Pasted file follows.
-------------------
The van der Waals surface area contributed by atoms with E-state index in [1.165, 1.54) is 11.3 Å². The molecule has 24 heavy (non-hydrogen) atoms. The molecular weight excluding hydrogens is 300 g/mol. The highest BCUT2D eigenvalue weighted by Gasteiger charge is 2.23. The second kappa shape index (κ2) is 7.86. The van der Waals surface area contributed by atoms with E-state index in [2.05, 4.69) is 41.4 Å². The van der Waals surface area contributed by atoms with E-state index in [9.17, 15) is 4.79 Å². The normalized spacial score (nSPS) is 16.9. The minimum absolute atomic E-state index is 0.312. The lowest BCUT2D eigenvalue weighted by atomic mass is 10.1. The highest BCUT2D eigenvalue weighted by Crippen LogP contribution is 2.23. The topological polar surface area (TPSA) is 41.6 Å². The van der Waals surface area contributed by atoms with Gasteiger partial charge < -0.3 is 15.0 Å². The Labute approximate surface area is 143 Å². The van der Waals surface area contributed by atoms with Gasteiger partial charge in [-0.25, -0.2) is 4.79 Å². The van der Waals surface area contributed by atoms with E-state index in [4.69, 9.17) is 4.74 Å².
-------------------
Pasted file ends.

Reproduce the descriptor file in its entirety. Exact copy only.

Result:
The van der Waals surface area contributed by atoms with E-state index in [1.165, 1.54) is 11.3 Å². The molecule has 24 heavy (non-hydrogen) atoms. The molecular weight excluding hydrogens is 300 g/mol. The highest BCUT2D eigenvalue weighted by Gasteiger charge is 2.23. The second kappa shape index (κ2) is 7.86. The van der Waals surface area contributed by atoms with E-state index in [2.05, 4.69) is 41.4 Å². The van der Waals surface area contributed by atoms with E-state index in [9.17, 15) is 4.79 Å². The normalized spacial score (nSPS) is 16.9. The minimum absolute atomic E-state index is 0.312. The lowest BCUT2D eigenvalue weighted by atomic mass is 10.1. The highest BCUT2D eigenvalue weighted by Crippen LogP contribution is 2.23. The topological polar surface area (TPSA) is 41.6 Å². The van der Waals surface area contributed by atoms with Gasteiger partial charge < -0.3 is 15.0 Å². The Labute approximate surface area is 143 Å². The van der Waals surface area contributed by atoms with Gasteiger partial charge in [-0.25, -0.2) is 4.79 Å². The van der Waals surface area contributed by atoms with E-state index in [4.69, 9.17) is 4.74 Å².